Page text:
Disclosures: Orkin reports no relevant financial disclosures. Please see the study for all other authors’ relevant financial disclosures.
October 24, 2021
2 min read
Save

Long-acting ART safe, effective at 124 weeks

Disclosures: Orkin reports no relevant financial disclosures. Please see the study for all other authors’ relevant financial disclosures.
You've successfully added to your alerts. You will receive an email when new content is published.

Click Here to Manage Email Alerts

We were unable to process your request. Please try again later. If you continue to have this issue please contact customerservice@slackinc.com.

Long-acting injectable cabotegravir plus rilpivirine effectively maintained viral suppression of HIV among adults with or without a 1-month oral lead-in phase, according to the results of a study published in The Lancet HIV.

The FDA approved the once-monthly injectable regimen, branded as Cabenuva, in January.

Source: Adobe Stock
Long-acting injectable cabotegravir plus rilpivrine was safe, effective and well-tolerated at 124 weeks. Source: Adobe Stock.

“This is the longest follow-up data on people who have received long-acting injectable cabotegravir plus rilpivirine as part of a phase 3 clinical trial,” Chloe Orkin, MBBCh, professor, consultant physician and HIV research lead at Queen Mary University of London and Barts Health, told Healio. “It provides reassurance on durability.”

The new results are from the FLAIR study an ongoing phase 3, randomized, open-label, multicenter trial that previously reported improved treatment satisfaction compared with daily ART at 96 weeks.

Orkin and colleagues assessed 124-week safety, tolerability and durability of the regimen among ART-naive participants who were virologically suppressed during the 20-week induction phase with standard of care. They randomly assigned the participants in a 1:1 ratio to continue the standard of care oral regimen or switch to the long-acting regimen in the 100-week maintenance phase.

According to the study, randomization was stratified by sex at birth and baseline HIV-1 RNA. Participants in the treatment group received cabotegravir plus rilpivirine once daily for at least 4 weeks before their first injection. They could choose to continue long-acting cabotegravir (400 mg) plus rilpivirine (600 mg) every 4 weeks from week 100 or withdraw.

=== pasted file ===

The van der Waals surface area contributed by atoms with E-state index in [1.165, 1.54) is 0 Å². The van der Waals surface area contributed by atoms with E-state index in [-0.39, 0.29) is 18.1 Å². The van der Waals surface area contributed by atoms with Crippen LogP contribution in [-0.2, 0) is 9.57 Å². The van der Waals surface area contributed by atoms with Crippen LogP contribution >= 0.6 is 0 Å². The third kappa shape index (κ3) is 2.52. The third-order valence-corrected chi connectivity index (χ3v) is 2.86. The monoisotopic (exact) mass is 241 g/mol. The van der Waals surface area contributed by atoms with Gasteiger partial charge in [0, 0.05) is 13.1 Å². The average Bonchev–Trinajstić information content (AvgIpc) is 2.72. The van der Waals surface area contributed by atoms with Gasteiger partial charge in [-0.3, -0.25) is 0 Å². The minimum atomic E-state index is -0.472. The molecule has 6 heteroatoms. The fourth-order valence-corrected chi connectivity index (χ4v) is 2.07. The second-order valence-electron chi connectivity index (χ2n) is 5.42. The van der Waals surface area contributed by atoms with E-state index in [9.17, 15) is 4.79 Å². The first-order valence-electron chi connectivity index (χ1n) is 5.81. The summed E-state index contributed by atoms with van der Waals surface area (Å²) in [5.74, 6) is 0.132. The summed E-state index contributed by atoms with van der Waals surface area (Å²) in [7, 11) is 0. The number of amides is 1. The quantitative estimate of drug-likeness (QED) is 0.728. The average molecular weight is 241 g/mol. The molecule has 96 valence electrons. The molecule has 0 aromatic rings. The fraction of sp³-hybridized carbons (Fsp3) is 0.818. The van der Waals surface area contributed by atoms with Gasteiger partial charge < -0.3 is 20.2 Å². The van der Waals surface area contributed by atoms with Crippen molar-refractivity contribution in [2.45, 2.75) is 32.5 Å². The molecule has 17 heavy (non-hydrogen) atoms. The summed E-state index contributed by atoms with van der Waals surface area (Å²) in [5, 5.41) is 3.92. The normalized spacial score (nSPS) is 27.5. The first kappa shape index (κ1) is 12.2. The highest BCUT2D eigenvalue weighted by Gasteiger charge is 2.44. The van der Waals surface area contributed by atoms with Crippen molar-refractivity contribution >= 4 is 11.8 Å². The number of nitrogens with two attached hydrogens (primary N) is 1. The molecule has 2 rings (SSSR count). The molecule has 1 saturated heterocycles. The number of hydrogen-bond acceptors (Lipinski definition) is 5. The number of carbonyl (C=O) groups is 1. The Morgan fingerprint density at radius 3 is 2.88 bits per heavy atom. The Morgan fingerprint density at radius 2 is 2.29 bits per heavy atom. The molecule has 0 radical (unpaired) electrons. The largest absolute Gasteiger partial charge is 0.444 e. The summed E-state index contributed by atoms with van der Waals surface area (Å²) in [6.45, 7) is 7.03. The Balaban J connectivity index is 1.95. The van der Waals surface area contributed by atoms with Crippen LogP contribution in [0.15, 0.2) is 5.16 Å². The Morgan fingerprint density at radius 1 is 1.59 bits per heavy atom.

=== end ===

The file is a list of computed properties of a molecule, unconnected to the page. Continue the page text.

Study endpoints for week 124 included plasma HIV-1 RNA of at least 50 copies/mL or less than 50 copies/mL, confirmed virological failure — HIV-1 RNA measured at 200 copies/mL or higher two times in a row — safety and tolerability.

According to the study, at week 100, 232 (92%) of 253 participants transitioned to long-acting cabotegravir plus rilpivirine in the extension phase (111 in the direct-to-injection group and 121 in the oral lead-in group), whereas 243 of the 283 who were randomly assigned to the long-acting therapy group continued the long-acting regimen into the extension phase.

Orkin and colleagues found that less than 1% of participants in each extension switch group HIV-1 RNA of 50 or more copies/mL, whereas 99% of participants in the direct-to-injection group and 93% in the oral lead-in group remained suppressed at the week 124 check-in.

The researchers said the lower suppression rates in the oral lead-in group were driven by nonvirological reasons. Additionally, the study showed that among participants who were randomly assigned to the long-acting therapy group, 80% remained suppressed.

Adverse events leading to withdrawal occurred in three participants in the extension switch population and two in the oral lead-in group after 24 weeks of therapy, and in 15 people in the randomly assigned long-acting group, with injection site reactions being the most common.

“Long-acting injectable cabotegravir and rilpivrine was effective and safe over 124 weeks of treatment,” Orkin concluded. “The outcomes were good in those people who chose not to have the oral lead-in.”